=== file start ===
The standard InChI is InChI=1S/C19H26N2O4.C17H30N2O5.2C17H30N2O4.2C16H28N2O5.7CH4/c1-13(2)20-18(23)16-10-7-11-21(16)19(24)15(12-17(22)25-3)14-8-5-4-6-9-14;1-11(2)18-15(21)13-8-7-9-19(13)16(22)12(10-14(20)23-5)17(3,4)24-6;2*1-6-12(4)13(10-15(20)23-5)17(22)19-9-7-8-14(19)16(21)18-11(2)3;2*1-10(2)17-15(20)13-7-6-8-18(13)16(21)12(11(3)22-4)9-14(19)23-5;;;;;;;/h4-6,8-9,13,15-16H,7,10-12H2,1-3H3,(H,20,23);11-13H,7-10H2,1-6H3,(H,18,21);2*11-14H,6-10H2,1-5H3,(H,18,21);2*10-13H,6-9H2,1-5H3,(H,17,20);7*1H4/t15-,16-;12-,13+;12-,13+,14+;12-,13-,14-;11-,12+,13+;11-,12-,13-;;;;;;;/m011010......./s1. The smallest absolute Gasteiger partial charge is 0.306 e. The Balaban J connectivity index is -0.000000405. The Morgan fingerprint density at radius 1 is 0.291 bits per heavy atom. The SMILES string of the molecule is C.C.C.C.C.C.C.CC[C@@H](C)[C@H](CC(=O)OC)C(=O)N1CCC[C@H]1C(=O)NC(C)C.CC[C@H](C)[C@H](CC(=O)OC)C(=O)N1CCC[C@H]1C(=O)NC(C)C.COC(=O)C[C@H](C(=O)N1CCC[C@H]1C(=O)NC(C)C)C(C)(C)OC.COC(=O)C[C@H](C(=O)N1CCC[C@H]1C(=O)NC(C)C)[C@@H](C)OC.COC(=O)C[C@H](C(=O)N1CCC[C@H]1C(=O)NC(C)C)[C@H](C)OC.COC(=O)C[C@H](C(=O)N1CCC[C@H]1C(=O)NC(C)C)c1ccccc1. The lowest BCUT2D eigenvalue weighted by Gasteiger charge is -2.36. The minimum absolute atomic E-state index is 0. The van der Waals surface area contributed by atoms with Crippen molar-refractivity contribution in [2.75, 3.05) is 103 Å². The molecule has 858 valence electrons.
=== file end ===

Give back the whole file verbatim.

The standard InChI is InChI=1S/C19H26N2O4.C17H30N2O5.2C17H30N2O4.2C16H28N2O5.7CH4/c1-13(2)20-18(23)16-10-7-11-21(16)19(24)15(12-17(22)25-3)14-8-5-4-6-9-14;1-11(2)18-15(21)13-8-7-9-19(13)16(22)12(10-14(20)23-5)17(3,4)24-6;2*1-6-12(4)13(10-15(20)23-5)17(22)19-9-7-8-14(19)16(21)18-11(2)3;2*1-10(2)17-15(20)13-7-6-8-18(13)16(21)12(11(3)22-4)9-14(19)23-5;;;;;;;/h4-6,8-9,13,15-16H,7,10-12H2,1-3H3,(H,20,23);11-13H,7-10H2,1-6H3,(H,18,21);2*11-14H,6-10H2,1-5H3,(H,18,21);2*10-13H,6-9H2,1-5H3,(H,17,20);7*1H4/t15-,16-;12-,13+;12-,13+,14+;12-,13-,14-;11-,12+,13+;11-,12-,13-;;;;;;;/m011010......./s1. The smallest absolute Gasteiger partial charge is 0.306 e. The Balaban J connectivity index is -0.000000405. The Morgan fingerprint density at radius 1 is 0.291 bits per heavy atom. The SMILES string of the molecule is C.C.C.C.C.C.C.CC[C@@H](C)[C@H](CC(=O)OC)C(=O)N1CCC[C@H]1C(=O)NC(C)C.CC[C@H](C)[C@H](CC(=O)OC)C(=O)N1CCC[C@H]1C(=O)NC(C)C.COC(=O)C[C@H](C(=O)N1CCC[C@H]1C(=O)NC(C)C)C(C)(C)OC.COC(=O)C[C@H](C(=O)N1CCC[C@H]1C(=O)NC(C)C)[C@@H](C)OC.COC(=O)C[C@H](C(=O)N1CCC[C@H]1C(=O)NC(C)C)[C@H](C)OC.COC(=O)C[C@H](C(=O)N1CCC[C@H]1C(=O)NC(C)C)c1ccccc1. The lowest BCUT2D eigenvalue weighted by Gasteiger charge is -2.36. The minimum absolute atomic E-state index is 0. The van der Waals surface area contributed by atoms with Crippen molar-refractivity contribution in [2.75, 3.05) is 103 Å². The molecule has 858 valence electrons.